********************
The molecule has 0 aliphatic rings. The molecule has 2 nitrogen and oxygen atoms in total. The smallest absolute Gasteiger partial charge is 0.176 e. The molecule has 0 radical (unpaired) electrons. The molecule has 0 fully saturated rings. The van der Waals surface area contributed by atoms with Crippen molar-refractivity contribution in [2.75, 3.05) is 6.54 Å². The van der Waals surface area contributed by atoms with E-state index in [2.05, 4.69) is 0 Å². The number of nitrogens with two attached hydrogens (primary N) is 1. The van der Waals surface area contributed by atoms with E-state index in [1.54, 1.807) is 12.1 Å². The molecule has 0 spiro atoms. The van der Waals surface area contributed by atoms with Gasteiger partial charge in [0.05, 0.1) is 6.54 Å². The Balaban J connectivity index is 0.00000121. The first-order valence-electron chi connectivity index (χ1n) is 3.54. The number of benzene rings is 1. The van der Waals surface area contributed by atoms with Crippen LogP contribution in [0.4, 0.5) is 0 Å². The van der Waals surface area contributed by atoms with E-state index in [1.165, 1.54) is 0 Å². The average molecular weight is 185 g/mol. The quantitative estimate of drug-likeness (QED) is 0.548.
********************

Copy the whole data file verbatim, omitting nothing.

The molecule has 0 aliphatic rings. The molecule has 2 nitrogen and oxygen atoms in total. The smallest absolute Gasteiger partial charge is 0.176 e. The molecule has 0 radical (unpaired) electrons. The molecule has 0 fully saturated rings. The van der Waals surface area contributed by atoms with Crippen molar-refractivity contribution in [2.75, 3.05) is 6.54 Å². The van der Waals surface area contributed by atoms with E-state index in [2.05, 4.69) is 0 Å². The number of nitrogens with two attached hydrogens (primary N) is 1. The van der Waals surface area contributed by atoms with E-state index in [1.54, 1.807) is 12.1 Å². The molecule has 0 spiro atoms. The van der Waals surface area contributed by atoms with Gasteiger partial charge in [0.05, 0.1) is 6.54 Å². The Balaban J connectivity index is 0.00000121. The first-order valence-electron chi connectivity index (χ1n) is 3.54. The number of benzene rings is 1. The van der Waals surface area contributed by atoms with Crippen LogP contribution in [0.4, 0.5) is 0 Å². The van der Waals surface area contributed by atoms with E-state index in [1.165, 1.54) is 0 Å². The average molecular weight is 185 g/mol. The quantitative estimate of drug-likeness (QED) is 0.548.